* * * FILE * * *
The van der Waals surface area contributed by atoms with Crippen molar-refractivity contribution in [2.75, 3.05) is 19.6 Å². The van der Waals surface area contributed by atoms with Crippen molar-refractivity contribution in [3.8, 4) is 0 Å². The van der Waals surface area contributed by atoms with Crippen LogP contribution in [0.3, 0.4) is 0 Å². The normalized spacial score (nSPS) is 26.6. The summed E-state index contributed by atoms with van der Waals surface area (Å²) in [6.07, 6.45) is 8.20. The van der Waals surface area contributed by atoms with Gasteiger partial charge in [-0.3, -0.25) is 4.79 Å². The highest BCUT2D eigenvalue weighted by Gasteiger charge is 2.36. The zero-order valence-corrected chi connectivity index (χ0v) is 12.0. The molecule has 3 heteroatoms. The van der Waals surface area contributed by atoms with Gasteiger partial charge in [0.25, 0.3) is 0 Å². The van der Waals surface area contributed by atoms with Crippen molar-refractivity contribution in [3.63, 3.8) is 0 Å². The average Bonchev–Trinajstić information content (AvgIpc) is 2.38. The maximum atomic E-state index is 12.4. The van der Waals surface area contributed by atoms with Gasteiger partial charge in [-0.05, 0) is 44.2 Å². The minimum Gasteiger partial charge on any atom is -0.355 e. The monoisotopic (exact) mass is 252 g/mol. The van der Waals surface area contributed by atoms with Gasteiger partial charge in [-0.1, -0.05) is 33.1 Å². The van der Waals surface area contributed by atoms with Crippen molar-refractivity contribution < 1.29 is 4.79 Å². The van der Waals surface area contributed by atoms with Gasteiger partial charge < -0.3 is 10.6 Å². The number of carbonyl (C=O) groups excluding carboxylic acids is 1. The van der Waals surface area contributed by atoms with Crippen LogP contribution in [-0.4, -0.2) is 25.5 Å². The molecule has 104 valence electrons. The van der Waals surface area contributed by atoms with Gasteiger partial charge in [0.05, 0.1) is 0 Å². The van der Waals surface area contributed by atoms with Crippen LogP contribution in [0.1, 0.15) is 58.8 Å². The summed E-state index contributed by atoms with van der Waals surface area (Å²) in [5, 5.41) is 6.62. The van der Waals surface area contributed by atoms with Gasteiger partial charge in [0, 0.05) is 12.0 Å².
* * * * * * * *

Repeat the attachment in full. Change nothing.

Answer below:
The van der Waals surface area contributed by atoms with Crippen molar-refractivity contribution in [2.75, 3.05) is 19.6 Å². The van der Waals surface area contributed by atoms with Crippen molar-refractivity contribution in [3.8, 4) is 0 Å². The van der Waals surface area contributed by atoms with Crippen LogP contribution in [0.3, 0.4) is 0 Å². The normalized spacial score (nSPS) is 26.6. The summed E-state index contributed by atoms with van der Waals surface area (Å²) in [6.07, 6.45) is 8.20. The van der Waals surface area contributed by atoms with Gasteiger partial charge in [-0.3, -0.25) is 4.79 Å². The highest BCUT2D eigenvalue weighted by Gasteiger charge is 2.36. The zero-order valence-corrected chi connectivity index (χ0v) is 12.0. The molecule has 3 heteroatoms. The van der Waals surface area contributed by atoms with Gasteiger partial charge in [0.25, 0.3) is 0 Å². The van der Waals surface area contributed by atoms with Crippen molar-refractivity contribution in [3.63, 3.8) is 0 Å². The average Bonchev–Trinajstić information content (AvgIpc) is 2.38. The maximum atomic E-state index is 12.4. The van der Waals surface area contributed by atoms with Gasteiger partial charge in [-0.05, 0) is 44.2 Å². The minimum Gasteiger partial charge on any atom is -0.355 e. The monoisotopic (exact) mass is 252 g/mol. The van der Waals surface area contributed by atoms with Gasteiger partial charge in [-0.1, -0.05) is 33.1 Å². The van der Waals surface area contributed by atoms with Crippen molar-refractivity contribution < 1.29 is 4.79 Å². The van der Waals surface area contributed by atoms with Gasteiger partial charge < -0.3 is 10.6 Å². The number of carbonyl (C=O) groups excluding carboxylic acids is 1. The van der Waals surface area contributed by atoms with Crippen LogP contribution in [-0.4, -0.2) is 25.5 Å². The molecule has 104 valence electrons. The van der Waals surface area contributed by atoms with Gasteiger partial charge in [0.05, 0.1) is 0 Å². The van der Waals surface area contributed by atoms with Crippen LogP contribution in [0.1, 0.15) is 58.8 Å². The summed E-state index contributed by atoms with van der Waals surface area (Å²) in [5, 5.41) is 6.62. The van der Waals surface area contributed by atoms with Gasteiger partial charge in [0, 0.05) is 12.0 Å².